[Dassai’s Initiative] Even the Plum Fruit is Delicious
Even the “Ume (Plum)” of Dassai Umeshu is Delicious. Introducing Our Collaboration with the Culinary School
By: Chihara, Public Relations
“Dassai Umeshu”(plum wine) has been released by Asahi Shuzo brewery since 2019. Kishu Nanko-Ume, the highest quality of plum is fermented in “Dassai Junmai Daiginjo 23”. Then, what is left over here is the “Ume” which was soaked in umeshu.
It is waste to have lots of edible Ume, yet there is limit how much we can process in-house. In hopes of reusing these into valuable products, we spoke with Osaka School of Culinary Arts, and came up with a corporate project involving with 16 students from the confectionery and bakery department to design “bread using plums which was soaked in Dassai Umeshu”. First, we asked the students to taste the plums which had been soaked in umeshu. From my impression, for students who just turned 20 years old and rarely drink alcohol (It seems there is also a factor that they can’t have a drinking party due to Covid-19) , the flavor of plums soaked in alcohol is unfamiliar and difficult to eat. Besides, there was difference in the size of each fruit, and the existence of hard fruits and soft ones also led to inconsistency of quality, which made them difficult to handle.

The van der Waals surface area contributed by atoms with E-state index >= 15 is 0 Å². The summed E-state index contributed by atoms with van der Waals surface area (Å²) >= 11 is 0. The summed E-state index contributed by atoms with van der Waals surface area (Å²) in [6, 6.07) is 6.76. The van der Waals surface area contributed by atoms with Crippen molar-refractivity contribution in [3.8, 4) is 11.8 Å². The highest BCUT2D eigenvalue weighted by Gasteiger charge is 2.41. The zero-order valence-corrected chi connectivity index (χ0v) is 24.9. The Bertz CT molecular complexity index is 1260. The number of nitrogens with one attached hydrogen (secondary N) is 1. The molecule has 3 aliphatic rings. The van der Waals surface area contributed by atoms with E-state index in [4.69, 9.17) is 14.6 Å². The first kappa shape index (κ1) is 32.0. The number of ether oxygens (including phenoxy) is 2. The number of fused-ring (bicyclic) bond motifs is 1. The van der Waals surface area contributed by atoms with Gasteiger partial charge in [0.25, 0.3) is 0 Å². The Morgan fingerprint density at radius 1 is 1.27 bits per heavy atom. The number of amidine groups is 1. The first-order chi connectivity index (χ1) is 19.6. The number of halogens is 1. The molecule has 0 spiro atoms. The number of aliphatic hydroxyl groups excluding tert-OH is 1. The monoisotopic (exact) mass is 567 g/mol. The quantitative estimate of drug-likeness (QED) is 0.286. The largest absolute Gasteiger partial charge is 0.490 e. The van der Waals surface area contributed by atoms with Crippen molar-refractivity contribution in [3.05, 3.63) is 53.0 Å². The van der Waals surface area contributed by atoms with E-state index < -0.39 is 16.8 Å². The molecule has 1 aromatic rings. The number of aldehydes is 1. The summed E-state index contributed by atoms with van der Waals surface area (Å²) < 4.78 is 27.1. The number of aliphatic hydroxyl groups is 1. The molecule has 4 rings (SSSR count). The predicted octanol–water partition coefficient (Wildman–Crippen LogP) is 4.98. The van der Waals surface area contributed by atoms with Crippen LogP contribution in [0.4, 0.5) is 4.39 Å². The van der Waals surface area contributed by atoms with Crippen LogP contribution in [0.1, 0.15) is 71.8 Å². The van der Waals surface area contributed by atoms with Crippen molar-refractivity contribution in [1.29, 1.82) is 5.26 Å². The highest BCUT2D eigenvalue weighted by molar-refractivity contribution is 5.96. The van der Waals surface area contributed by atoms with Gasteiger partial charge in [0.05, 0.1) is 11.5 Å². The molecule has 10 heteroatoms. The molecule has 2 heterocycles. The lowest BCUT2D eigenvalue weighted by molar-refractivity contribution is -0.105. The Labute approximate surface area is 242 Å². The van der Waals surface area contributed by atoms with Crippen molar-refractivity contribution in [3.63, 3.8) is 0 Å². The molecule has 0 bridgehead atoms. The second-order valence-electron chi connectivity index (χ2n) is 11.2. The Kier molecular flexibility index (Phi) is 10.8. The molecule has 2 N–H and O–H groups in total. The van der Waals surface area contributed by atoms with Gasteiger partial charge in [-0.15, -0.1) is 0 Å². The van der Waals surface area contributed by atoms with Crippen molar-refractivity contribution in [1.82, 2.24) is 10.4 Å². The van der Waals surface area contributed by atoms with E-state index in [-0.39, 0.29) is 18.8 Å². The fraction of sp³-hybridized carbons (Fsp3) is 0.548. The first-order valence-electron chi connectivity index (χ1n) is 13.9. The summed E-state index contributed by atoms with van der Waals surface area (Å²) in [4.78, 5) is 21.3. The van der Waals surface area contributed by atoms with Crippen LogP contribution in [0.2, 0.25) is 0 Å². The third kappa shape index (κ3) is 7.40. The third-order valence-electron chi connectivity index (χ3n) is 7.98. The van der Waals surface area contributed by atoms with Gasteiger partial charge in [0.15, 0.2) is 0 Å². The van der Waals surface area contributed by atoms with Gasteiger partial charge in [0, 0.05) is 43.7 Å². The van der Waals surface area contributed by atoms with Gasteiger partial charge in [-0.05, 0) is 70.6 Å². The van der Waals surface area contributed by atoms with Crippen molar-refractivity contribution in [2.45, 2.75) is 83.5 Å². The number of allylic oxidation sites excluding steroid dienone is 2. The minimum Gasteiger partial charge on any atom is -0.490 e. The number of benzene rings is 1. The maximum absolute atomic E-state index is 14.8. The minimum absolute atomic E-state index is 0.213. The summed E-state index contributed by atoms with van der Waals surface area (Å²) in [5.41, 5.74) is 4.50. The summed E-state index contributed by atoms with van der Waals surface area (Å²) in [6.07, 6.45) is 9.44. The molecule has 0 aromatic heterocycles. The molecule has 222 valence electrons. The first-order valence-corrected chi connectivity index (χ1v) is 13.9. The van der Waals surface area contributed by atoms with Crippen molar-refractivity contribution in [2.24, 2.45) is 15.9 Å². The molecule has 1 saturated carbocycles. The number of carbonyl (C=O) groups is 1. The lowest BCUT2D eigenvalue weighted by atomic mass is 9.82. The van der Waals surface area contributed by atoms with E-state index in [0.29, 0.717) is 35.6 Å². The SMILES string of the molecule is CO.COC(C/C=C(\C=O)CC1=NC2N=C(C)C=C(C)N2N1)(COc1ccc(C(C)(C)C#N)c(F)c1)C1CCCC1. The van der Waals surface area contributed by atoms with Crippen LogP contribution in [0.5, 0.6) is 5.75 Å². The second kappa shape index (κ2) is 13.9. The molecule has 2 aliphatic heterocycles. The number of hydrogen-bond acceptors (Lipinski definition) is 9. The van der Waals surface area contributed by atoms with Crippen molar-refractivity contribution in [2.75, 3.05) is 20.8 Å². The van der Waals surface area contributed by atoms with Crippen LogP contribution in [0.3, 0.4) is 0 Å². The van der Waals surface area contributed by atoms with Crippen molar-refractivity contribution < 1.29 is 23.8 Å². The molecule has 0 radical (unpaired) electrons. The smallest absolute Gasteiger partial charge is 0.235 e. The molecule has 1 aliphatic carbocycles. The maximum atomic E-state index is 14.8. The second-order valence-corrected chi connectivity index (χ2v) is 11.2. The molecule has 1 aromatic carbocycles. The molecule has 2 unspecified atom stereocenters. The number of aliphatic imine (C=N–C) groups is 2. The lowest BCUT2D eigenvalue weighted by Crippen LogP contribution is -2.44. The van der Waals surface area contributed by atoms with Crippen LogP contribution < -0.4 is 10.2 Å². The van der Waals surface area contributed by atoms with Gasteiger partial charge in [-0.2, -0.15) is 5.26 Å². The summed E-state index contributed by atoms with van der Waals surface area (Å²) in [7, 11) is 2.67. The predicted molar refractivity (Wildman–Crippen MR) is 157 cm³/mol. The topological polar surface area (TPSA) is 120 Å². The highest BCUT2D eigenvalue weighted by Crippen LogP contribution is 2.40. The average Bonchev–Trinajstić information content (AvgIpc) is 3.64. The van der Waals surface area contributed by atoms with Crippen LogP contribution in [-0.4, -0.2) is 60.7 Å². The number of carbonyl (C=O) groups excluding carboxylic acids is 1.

At the end of August, a savory bread and a sweet bread were selected respectively after a presentation in front of Asahi Shuzo president, Kazuhiro Sakurai. All of them were masterpieces which can be lined up in stores just the way they are. Among these, the “plum jam cream bun” and “mochi snack bread with plum mayo” emerged as the chosen ones.
Not only was the plum flavor that students disliked in the beginning utilized to its full potential, the appearance and texture were also sensational. The taste seemed to go well with alcohol as well. The final result was unanimous. These 2 types of best-awarded bread will be on sale for a limited time at Chef Oshita’s popular shop, Boulangerie bienvenue (Mikage, Kobe)! In fact, another presentation was held in July, and we tasted the samples.
While some teams made drastic changes and came up with completely different proposals, others paid attention to ease of consumption and size, and improved these points to perfection.
We were glad to know that the students took long time to ponder over this effort. It means a lot to us if this corporate project became a good experience in cooking and product planning. In addition, we hope that this will be an opportunity for those students studying bread making, confectionery, and cooking to become more familiar with sake.